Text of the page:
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Sophie Sommer, Susan Goldstine, and Ellie Baker


"Seven-Color Torus Series in Bead-Crochet"

Bead-crochet (glass beads, thread) , "11.25” x "11.25”, 2008-2009.

The combination of religion and art is quite a popular motive, because such a symbiosis brings together and allows one to reveal through another. Moreover, if you think that this topic is interesting to you and you want to reveal specific phenomena of religion through art (of course, we don't forget that icon painting, paintings with Christian dogma - this is also art, but we are now talking about another dimension), you can offer this to your  scientific leader, ask for help with the request "write my research proposal" to special services, and go to the library.

This piece is a series of “map-coloring” bead-crochet bracelets. The first three are examples of maps on the torus where each of seven “countries” shares a border with all six others. Such patterns prove that at least seven colors are necessary for map coloring on the torus [Heawood]. The fourth bracelet design is an embedding of the complete graph on seven vertices [K7] on the torus. The artists wish to acknowledge the extraordinary seven-color torus designs by Norton Starr (painted hydrostone), Carolyn Yackel (crocheted yarn) and sarah-marie belcastro (knitted yarn), which inspired our development of these patterns in bead-crochet.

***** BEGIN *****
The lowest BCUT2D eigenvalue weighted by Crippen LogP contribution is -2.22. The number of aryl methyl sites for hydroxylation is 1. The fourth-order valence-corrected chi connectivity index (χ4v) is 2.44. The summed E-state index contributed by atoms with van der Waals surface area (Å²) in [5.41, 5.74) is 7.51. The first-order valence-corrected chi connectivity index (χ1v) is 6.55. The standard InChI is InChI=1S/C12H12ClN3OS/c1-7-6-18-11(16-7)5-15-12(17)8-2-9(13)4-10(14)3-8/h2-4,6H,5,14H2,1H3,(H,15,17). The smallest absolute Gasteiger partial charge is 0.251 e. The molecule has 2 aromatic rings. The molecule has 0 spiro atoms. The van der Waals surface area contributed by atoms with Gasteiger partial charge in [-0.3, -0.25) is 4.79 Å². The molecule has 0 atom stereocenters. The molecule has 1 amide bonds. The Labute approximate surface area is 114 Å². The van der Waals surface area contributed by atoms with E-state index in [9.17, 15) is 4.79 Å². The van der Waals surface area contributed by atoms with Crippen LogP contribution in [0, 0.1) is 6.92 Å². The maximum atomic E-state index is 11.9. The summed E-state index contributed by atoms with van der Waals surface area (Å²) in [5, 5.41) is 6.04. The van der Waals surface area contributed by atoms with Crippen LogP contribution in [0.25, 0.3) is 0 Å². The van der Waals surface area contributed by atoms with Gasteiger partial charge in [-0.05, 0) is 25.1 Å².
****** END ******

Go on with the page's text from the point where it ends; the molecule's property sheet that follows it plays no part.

Sophie Sommer, undergraduate student, Colgate University, Hamilton, NY;
Susan Goldstine, Associate Professor of Mathematics, St. Mary’s College of Maryland, St. Mary’s City, MD;
Ellie Baker, computer scientist and artist, Lexington, MA.

"Bead-crochet bracelets are made by crocheting a strand of beads into a cylinder and sewing the ends together to form a torus. Visualizing finished designs from the linear strand or from 2-D patterns can be quite challenging. Our design explorations started with a desire to create novel patterns that went beyond those we found in books. Noting that bracelets are topological tori, Sophie and Ellie went hunting for mathematics to inspire new patterns and found Susan’s seven-color tori website. Susan joined the quest to design the ideal 7-color torus bracelet, adding mathematical insight that gave rise to more perfect symmetry and better understanding of the relationships between designs. The four bracelets represent our collective steps in this process. As a set, they enhance our enjoyment of the beauty of the patterns, the pleasure of the craft, and the insights that come from the puzzle-solving design process."